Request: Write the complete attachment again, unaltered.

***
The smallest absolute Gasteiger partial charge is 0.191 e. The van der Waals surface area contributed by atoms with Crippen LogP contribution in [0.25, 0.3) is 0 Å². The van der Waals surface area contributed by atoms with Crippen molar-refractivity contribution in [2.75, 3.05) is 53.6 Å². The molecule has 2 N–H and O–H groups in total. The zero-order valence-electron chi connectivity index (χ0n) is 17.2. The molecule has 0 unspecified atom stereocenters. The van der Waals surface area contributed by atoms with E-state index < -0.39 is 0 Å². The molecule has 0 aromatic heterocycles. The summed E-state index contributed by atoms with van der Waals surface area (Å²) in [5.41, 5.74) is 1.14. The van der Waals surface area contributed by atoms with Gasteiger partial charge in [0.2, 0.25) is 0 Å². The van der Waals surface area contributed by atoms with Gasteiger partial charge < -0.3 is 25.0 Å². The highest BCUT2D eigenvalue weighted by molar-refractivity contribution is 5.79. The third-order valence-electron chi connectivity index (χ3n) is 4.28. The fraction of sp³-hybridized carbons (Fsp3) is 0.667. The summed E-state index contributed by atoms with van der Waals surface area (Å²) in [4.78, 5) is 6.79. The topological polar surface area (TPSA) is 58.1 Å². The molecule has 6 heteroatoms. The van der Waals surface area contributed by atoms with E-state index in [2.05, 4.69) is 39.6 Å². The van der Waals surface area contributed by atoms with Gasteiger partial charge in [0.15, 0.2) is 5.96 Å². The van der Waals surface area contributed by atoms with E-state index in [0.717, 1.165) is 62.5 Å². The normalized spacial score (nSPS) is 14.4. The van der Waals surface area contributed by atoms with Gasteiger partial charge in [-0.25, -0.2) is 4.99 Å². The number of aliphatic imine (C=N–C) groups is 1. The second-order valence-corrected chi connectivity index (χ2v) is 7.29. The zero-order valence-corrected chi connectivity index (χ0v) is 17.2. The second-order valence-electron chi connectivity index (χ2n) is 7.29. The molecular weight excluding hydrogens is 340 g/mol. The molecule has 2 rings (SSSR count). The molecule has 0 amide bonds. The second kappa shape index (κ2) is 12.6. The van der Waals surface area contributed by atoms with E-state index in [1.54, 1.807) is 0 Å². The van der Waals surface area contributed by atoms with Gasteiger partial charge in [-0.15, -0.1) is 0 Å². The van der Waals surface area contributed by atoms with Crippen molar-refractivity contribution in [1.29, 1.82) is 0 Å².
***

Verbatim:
The smallest absolute Gasteiger partial charge is 0.191 e. The van der Waals surface area contributed by atoms with Crippen LogP contribution in [0.25, 0.3) is 0 Å². The van der Waals surface area contributed by atoms with Crippen molar-refractivity contribution in [2.75, 3.05) is 53.6 Å². The molecule has 2 N–H and O–H groups in total. The zero-order valence-electron chi connectivity index (χ0n) is 17.2. The molecule has 0 unspecified atom stereocenters. The van der Waals surface area contributed by atoms with E-state index < -0.39 is 0 Å². The molecule has 0 aromatic heterocycles. The summed E-state index contributed by atoms with van der Waals surface area (Å²) in [5.41, 5.74) is 1.14. The van der Waals surface area contributed by atoms with Gasteiger partial charge in [0.2, 0.25) is 0 Å². The van der Waals surface area contributed by atoms with Gasteiger partial charge < -0.3 is 25.0 Å². The highest BCUT2D eigenvalue weighted by molar-refractivity contribution is 5.79. The third-order valence-electron chi connectivity index (χ3n) is 4.28. The fraction of sp³-hybridized carbons (Fsp3) is 0.667. The summed E-state index contributed by atoms with van der Waals surface area (Å²) in [4.78, 5) is 6.79. The topological polar surface area (TPSA) is 58.1 Å². The molecule has 6 heteroatoms. The van der Waals surface area contributed by atoms with E-state index in [2.05, 4.69) is 39.6 Å². The van der Waals surface area contributed by atoms with Gasteiger partial charge in [0.15, 0.2) is 5.96 Å². The van der Waals surface area contributed by atoms with E-state index in [0.717, 1.165) is 62.5 Å². The normalized spacial score (nSPS) is 14.4. The van der Waals surface area contributed by atoms with Gasteiger partial charge in [-0.25, -0.2) is 4.99 Å². The number of aliphatic imine (C=N–C) groups is 1. The second-order valence-corrected chi connectivity index (χ2v) is 7.29. The zero-order valence-corrected chi connectivity index (χ0v) is 17.2. The second-order valence-electron chi connectivity index (χ2n) is 7.29. The molecular weight excluding hydrogens is 340 g/mol. The molecule has 2 rings (SSSR count). The molecule has 0 amide bonds. The second kappa shape index (κ2) is 12.6. The van der Waals surface area contributed by atoms with E-state index in [1.54, 1.807) is 0 Å². The van der Waals surface area contributed by atoms with Gasteiger partial charge in [-0.15, -0.1) is 0 Å². The van der Waals surface area contributed by atoms with Crippen molar-refractivity contribution in [1.29, 1.82) is 0 Å².